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|Title:||An Investigation of Factors Affecting the Pyridoxine Requirement of Postpubertal Gilts (Metabolism, Phosphorylase, Muscle)|
|Author(s):||Russell, Louis Edward|
|Department / Program:||Animal Science|
|Degree Granting Institution:||University of Illinois at Urbana-Champaign|
|Subject(s):||Agriculture, Animal Culture and Nutrition|
|Abstract:||Various nutritional factors were investigated with respect to their effect on the dietary B6 requirement of swine. Factors investigated included the extent and significance of B6 storage in muscle tissue, the effect of a riboflavin deficiency on B6 metabolism and thus on B6 status, and finally the contribution of gut microbial B6 synthesis to the pool of absorbable B6 and its subsequent utilization by the host animal. In addition to these specific factors, biochemical criteria were evaluated for use as measures of B6 nutritional status and the current estimate of the B6 requirement was reevaluated. In addition to swine, mice were used in some experiments as model animals.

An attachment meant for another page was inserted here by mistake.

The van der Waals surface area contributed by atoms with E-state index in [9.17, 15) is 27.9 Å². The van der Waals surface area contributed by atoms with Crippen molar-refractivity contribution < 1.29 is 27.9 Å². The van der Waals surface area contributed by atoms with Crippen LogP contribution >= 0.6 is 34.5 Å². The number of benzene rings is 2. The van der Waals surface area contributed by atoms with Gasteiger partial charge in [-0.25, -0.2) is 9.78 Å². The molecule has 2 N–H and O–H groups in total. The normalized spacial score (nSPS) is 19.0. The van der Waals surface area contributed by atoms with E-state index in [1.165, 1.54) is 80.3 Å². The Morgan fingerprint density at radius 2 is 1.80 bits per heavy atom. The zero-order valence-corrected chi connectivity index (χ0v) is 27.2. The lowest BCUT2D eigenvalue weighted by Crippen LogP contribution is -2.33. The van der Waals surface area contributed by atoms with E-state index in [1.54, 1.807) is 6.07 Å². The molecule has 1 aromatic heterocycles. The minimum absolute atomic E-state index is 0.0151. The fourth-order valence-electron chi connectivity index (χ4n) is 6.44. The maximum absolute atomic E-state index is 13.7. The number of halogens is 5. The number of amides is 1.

Muscle tissue was found to have a great capacity to accumulate B6 when dietary excesses of the vitamin were consumed. It is suggested that the affinity of B6 for proteins within a given tissue may be an important aspect controlling the release of B6 from tissues; however, the mechanism is not fully understood. In these experiments, a B6 deficiency was ineffective in triggering the release of muscle B6.
In swine, the erythrocyte glutamate-oxaloacetate transaminase activity coefficient (EGOT-Ac) appeared to be a reliable index of B6 status in short-term, controlled experiments (16 weeks). During an extended depletion period ((GREATERTHEQ) 32 weeks), the EGOT-Ac appeared to lose some sensitivity to dietary B6 intake.
Biochemical changes indicative of a B6 deficiency were observed in mice fed a riboflavin-deficient diet. Thus, it is suggested that B6 metabolism may be impaired in riboflavin-deficient animals. It was also noted that the B6 requirement is positively correlated to dietary protein concentration.
In growing pigs, recovery of dietary B6 in the urine as 4-pyridoxic acid was 105%. 4-Pyridoxic acid excretion was not affected by high dietary sulfamethazine but only by the amount of B6 ingested. It was concluded that microbially synthesized B6 from the intestine does not account for a substantial percentage of the total B6 absorbed.
The current recommendation of 1.8 mg B6/day for postpubertal gilts appears to be inadequate.
Thesis (Ph.D.)--University of Illinois at Urbana-Champaign, 1984.
|Date Available in IDEALS:||2014-12-15|